Note: This is a student project from a course affiliated with the Ethnography of the University Initiative. EUI supports faculty development of courses in which students conduct original research on their university, and encourages students to think about colleges and universities in relation to their communities and within larger national and global contexts.

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Title:Relations of Diversity in An All-Female Dorm
Author(s):Boswell, Patrice
Abstract:My study focused on the relations and interactions that occur between female residents of different racial groups in an all-girls residence hall. In this study I pinpointed what interactions take place in a residence hall, and with whom the interactions are or are not occuring. I found out that Caucasian girls do not interact as often with Latina and African American girls, as Latina and African American girls interact with each other, though Latina girls interact with Caucasian girls at greater length than African American girls do. I also realized what can be done to further the interactions between female residents of different racial groups, specifically what programs can be implemented and focused on to further the diversification not just in residence halls, but on campus in general. These programs are inclusive of making programs such as the Girls Series Talk mandatory for residents to attend. Also, implementing more multicultural activities for students to engage in.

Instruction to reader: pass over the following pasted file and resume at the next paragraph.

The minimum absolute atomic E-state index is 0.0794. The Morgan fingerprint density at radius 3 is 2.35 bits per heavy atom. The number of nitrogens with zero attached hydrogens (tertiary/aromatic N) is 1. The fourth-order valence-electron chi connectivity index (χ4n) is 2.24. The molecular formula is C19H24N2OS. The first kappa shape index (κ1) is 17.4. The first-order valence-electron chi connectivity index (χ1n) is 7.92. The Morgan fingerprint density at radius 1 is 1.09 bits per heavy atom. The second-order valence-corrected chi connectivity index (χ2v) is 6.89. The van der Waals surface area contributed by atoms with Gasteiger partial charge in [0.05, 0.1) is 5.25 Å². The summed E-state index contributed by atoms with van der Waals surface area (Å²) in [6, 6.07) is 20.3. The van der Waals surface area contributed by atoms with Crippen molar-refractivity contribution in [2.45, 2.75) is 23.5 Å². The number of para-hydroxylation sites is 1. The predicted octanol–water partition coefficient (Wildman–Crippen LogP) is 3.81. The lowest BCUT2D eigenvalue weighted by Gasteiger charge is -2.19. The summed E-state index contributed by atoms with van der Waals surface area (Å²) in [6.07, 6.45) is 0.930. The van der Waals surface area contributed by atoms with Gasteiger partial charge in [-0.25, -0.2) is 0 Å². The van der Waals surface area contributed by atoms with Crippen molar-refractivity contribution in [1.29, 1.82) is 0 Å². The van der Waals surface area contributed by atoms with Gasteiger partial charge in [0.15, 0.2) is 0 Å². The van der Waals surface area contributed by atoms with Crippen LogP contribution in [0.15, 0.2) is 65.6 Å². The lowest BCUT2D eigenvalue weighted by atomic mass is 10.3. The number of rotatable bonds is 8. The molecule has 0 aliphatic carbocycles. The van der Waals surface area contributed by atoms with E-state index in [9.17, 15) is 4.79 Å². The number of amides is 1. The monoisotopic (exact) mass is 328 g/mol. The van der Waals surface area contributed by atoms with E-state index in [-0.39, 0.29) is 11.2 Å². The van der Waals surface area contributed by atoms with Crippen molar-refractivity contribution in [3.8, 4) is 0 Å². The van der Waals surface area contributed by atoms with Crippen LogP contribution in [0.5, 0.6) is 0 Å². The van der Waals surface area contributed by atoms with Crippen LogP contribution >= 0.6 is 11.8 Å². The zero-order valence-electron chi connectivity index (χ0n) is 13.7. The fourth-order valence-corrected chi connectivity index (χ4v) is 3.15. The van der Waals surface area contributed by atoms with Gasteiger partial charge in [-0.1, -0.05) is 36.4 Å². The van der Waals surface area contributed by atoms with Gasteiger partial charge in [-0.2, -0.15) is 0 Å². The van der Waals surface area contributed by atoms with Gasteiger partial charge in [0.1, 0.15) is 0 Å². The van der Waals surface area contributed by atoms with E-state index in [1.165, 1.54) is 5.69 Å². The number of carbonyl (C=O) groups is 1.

Issue Date:2008-12
Course / Semester:EPS 500, Race and Ethnography: A Study of the University, Prof. Priscilla Fortier: This seminar is not only a course, but part of a cross-campus initiative titled Ethnography of the University Initiative. As a member of this course students joined a campus-wide learning community in which the University of Illinois was explored ethnographically. Students began the course by thinking about what the university is, as well as about race and ethnicity as phenomena within the university’s narratives. Students learned about universities and higher education in general and the University of Illinois in particular. A third area of concentration was “ethnography,” and students learned and practiced the basic skills of observation, interviewing, and writing as an ethnographer. Students completed several short assignments that were intended to help them develop these skills, as well as one larger ethnographic project on the University. The latter allowed them to explore an aspect of the university that has to do with an issue of race or ethnicity. In addition to the readings that students did as a class, they were expected to explore other research related to their project. The course syllabus is available at:
Date Available in IDEALS:2009-07-27

This item appears in the following Collection(s)

  • Diversity on Campus/Equity and Access
    This collection examines ways in which the U.S. university and the American college experience are affected by diversity, and difference. In particular, these student projects examine experiences of diversity on campus, including important contemporary social, cultural, and political debates on equity and access to university resources.

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